But what really excites Collins, and what will give many readers a jolt, is the collective and individual heroism of the women who made it happen. When Everything Changed captures better than any other book I’ve read the daring, the brio, the intoxicating release of powerful creative energies that began in the 1960s and exploded in the early 1970s. “We were totally confident we were making history,” said Muriel Fox of the early days of NOW, and Betty Friedan, Bella Abzug, Gloria Steinem, Robin Morgan, and other famous activists get their predictable dues. But so do forgotten figures like Esther Peterson, the much-thwarted head of the Women’s Bureau in JFK’s Department of Labor, who organized the president’s Commission on the Status of Women.

Peterson, who believed in protective laws for women workers, intended to use the commission to muffle supporters of the ERA; instead, it produced a network of proto-feminists that would have lasting impact. In another of history’s little jokes, Rep. Martha Griffiths, the only lawyer among the very small female contingent in Congress, shrewdly managed to keep women in the 1964 Civil Rights Act, where they had been inserted as a poison pill, to much hilarity, by the racist Rep. Howard Smith of Virginia.

The best stories, though, are those of ordinary women. The stereotype of feminism is that it was only of interest to educated middle-class whites, but Collins shows that some of the most important battles were fought by, and benefited, working-class women. Lorena Weeks, a Georgia phone-company clerk, battled Southern Bell for years to get a much higher-paying and more interesting job testing equipment. (“The man is the breadwinner in the family and women just don’t need this type of job,” the head of her union told her.) Her victory in Weeks v. Southern Bell is why there are women in good blue-collar jobs today.

Collins skillfully conveys how wide, and how deep, the women’s movement and its ripple effects have been. She makes important connections, for instance, between the women’s movement and major civil rights figures like Fannie Lou Hamer, Rosa Parks, and Ella Baker, who are not usually discussed in this light. But as the book goes into the 1980s, the arc of the narrative takes a downward turn. The movement culture dissipates, the ERA is defeated (Collins gives Phyllis Schlafly all the credit for that dubious achievement), the sour economy pushes into the workforce women who don’t want to be there. Soon feminism is popularly understood as professional women trying to “have it all”—and, before you know it, it’s the 1990s and women are, maybe, resigned to “settling for less.” And that is where many still are today.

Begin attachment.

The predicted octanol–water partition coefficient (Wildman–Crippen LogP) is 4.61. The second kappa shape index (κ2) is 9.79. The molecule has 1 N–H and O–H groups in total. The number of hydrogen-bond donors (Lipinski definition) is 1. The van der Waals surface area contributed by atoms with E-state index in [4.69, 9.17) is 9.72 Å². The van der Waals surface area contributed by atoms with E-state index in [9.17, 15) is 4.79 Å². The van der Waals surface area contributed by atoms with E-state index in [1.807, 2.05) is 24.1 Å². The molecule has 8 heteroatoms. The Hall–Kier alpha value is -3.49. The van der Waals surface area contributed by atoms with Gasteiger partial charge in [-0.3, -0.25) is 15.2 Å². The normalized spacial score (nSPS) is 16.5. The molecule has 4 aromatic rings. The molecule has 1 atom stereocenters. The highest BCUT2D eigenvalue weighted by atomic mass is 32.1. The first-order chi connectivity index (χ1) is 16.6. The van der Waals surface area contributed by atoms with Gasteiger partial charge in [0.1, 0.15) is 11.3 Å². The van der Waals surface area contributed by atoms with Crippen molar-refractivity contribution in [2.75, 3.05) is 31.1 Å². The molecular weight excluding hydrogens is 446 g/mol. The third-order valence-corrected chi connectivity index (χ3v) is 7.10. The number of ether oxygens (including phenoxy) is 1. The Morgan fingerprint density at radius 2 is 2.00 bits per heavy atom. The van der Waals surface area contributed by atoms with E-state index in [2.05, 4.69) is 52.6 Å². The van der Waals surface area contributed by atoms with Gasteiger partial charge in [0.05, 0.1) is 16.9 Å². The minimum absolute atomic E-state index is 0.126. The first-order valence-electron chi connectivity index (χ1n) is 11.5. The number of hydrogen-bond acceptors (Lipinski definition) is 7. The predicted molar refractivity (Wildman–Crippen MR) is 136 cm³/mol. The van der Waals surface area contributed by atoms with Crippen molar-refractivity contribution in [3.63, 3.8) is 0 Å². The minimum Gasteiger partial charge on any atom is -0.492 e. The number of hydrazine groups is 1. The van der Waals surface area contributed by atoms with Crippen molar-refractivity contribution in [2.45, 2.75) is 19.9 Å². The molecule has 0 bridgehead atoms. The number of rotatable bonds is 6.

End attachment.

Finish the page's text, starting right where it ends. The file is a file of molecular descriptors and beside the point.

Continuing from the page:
So what happened? Why didn’t the women’s revolution more completely remake the way we live? Collins’ focus on individual women as agents of change makes it hard for her to grapple with this question in an analytical way. She points to the difficulties of combining paid work with motherhood, the inflexibility of the work place, the resistance of many men to genuine equality in the home. The backlash in the media gets a mention—remember the famous 1986 Newsweek story warning educated women that their chances of marrying after 35 were comparable to being killed by a terrorist?—and probably should have gotten more space, when you consider how many times the press has announced the death of feminism and the swamp of misogyny that is talk radio and pop culture.